Benita Matofska is the author of the new book Generation Share: The Change-Makers Building the Sharing Economy. She is the founder of the group The People Who Share.
Q: How did you come up with the idea for Generation Share, and how did you select the people to include in the book?
A: I wanted to demonstrate the breadth of the Sharing Economy, its social impact and evidence how it is changing and saving lives. I believe that in order to change the world, we need to change the narrative and give visibility to the multitude of positive, stories of social change and community transformation that can be found in large numbers all over the world.
To change the world, we need to change the narrative and this book is a mission to achieve that.
As I say in Generation Share:
“You only find things (or people) when you go looking for them. I went to look for Generation Share, for the brave, positive, change-makers. I intentionally sought out the positive stories, the stories of hope. Positivity is an important characteristic of the Sharing Economy because it provides a much-needed antidote to the disease of cynicism and negativity that is destroying our world. It’s the language of this new economy. It offers people healing, hope and inspiration, much needed at a time when hate, totalitarianism and populism are winning votes. We have a global crisis of responsible leadership and to tackle our complex problems, we need solution-focused, socially conscious, but above all, positive leaders – change-makers. I believe, that by elevating the status of good, positivity and consciousness, we can begin to change our malfunctioning world.”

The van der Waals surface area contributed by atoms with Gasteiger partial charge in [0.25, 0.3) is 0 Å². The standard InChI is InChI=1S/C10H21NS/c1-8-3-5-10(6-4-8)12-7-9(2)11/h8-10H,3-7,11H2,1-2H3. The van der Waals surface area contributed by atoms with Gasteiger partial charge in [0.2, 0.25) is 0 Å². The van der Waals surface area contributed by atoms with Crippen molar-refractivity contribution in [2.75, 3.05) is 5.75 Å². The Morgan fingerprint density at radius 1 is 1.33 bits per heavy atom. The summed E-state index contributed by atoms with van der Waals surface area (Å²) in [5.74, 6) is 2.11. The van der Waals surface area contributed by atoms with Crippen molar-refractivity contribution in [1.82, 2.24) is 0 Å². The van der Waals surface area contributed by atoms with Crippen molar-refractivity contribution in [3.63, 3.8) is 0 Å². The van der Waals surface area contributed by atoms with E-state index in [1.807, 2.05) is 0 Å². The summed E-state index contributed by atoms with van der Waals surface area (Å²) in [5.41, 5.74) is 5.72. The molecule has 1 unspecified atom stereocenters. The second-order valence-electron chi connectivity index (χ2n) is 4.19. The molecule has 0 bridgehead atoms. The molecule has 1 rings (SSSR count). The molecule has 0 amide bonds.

I wanted to tell the powerful human stories of change-makers worldwide, both extraordinary and ordinary people who, despite in some cases serious obstacles, are building communities and sharing in a variety of ways, demonstrating the power of sharing to transform our society.
I wanted to bring these stories to a wide audience, through powerful photography, so people could connect with these stories, to give them visibility and make the Sharing Economy accessible and tangible for people.
For this reason, I teamed up with photographer with purpose Sophie Sheinwald, as I knew she had the talent and skills needed to capture the spirit and humanity of Sharing on camera and make these positive stories visible. I wanted to better understand who these change-makers are; to explore the different demographics.
As I say in the book introduction:
“Generation Share isn’t about the system, it’s about the people who are creating the system and it’s the people who share that have long been my interest. I wrote this book because I wanted to know who was behind the Sharing since this is a people’s economy and it’s the people (the Sharers) who are building it. Collectively, these are the human beings I call, Generation Share. But who exactly are they? Are they young? Old? Rich? Poor? Women? Men? Non-binary? Disabled? Able-bodied? Do they belong to or come from particular religions, ethnicities or cultures? Do they live in cities? Villages? Or on islands? Are they artists? Anarchists? Entrepreneurs? Or everyday folk just doing their best?”
What I discovered on this three-year long journey as I explain in the conclusion:
“This is a pan-generational, pan-geographical, pan-economic, pan-gender group. They demonstrate explicitly that Sharing knows no boundaries. Generation Share, rather than a demographic, is a mind-set, a lifestyle that we can choose to adopt. It represents a new consciousness that is emerging, an awareness that consumption doesn’t lead to happiness or wellbeing, but that through Sharing and harnessing the power of technology for good, we can create a more equal, human, happy, healthy, resource- efficient, connected and sustainable economy.
What’s apparent is that Sharing is everywhere, if we look for it. It’s in our homes, our communities, our schools, our businesses, our cities, our villages. It’s within each of us, in unlimited supply. Sharing isn’t an age thing, a gender thing, a culture thing; it’s simply, a human thing. As Generation Share shows, to share is to be human.”